Though spared the full wrath of Hurricanes Irma, Jose and Maria, Hôpital Sacré Coeur and Milot have endured the tragic effects of over a week of fierce tropical storms. Forecasts call for daily damaging weather through mid-October.
Heavy thunderstorms caused the river to rise 10 feet and overflow into area dwellings. A few days ago, muddy flood waters rushed into some of the older hospital buildings. HSC staff worked through the night to save expensive hospital equipment and remove the water.
The village of Milot remains covered with thick mud and dirty water. The rain saturated ground continues to spawn numerous mudslides washing away bamboo homes and the occupants’ meager belongings and food stocks. Beds and mattresses have been destroyed. Children’s school clothes and shoes are buried in the mud. Banana and other fruit trees that once served as reliable food sources lie broken on the ground.
The people are cold, wet, hungry and tired. The continuing storms have left them without a bite to eat, fresh water or a place to sleep. Many a mother cries as she pulls her children’s school uniforms from the mud.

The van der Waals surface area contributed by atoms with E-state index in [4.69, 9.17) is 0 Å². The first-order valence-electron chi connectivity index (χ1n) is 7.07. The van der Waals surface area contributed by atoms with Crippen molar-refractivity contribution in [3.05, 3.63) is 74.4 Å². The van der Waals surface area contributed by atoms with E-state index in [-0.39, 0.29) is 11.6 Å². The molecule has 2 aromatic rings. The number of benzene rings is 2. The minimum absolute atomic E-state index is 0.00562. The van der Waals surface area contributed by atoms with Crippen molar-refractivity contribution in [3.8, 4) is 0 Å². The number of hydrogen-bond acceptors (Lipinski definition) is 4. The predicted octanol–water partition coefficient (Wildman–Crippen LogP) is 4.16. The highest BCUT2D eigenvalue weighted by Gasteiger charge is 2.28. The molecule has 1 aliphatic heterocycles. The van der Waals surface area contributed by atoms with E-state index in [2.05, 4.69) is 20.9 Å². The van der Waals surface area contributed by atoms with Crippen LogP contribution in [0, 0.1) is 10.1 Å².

Led by HSC CEO Dr. Harold Previl, the hospital staff and a group of local men continue to assemble food packs and distribute them to the community, especially to children, the blind, crippled and elderly. Distributions will continue if supplies last. Hôpital Sacré Coeur is packed with people seeking relief from injuries and health problems.
Your Help is Needed Now!
• The loss of clean water poses an immediate health threat. People die if they go without water for 3 days.
• Without food, the number of malnourished children increases and weakened adults become more prone to injuries and unable to fight off infections and disease. Families are threatened when the breadwinner falls ill or injured.
• Rainfalls drastically increase the number of mosquitoes and their debilitating and often deadly array of viral and parasitic diseases: malaria, dengue fever, chikungunya and lymphatic filariasis — to name just a few.
• Storm season is now cholera season as the waters let loose often deadly cholera.
100% of your donation goes to relief efforts.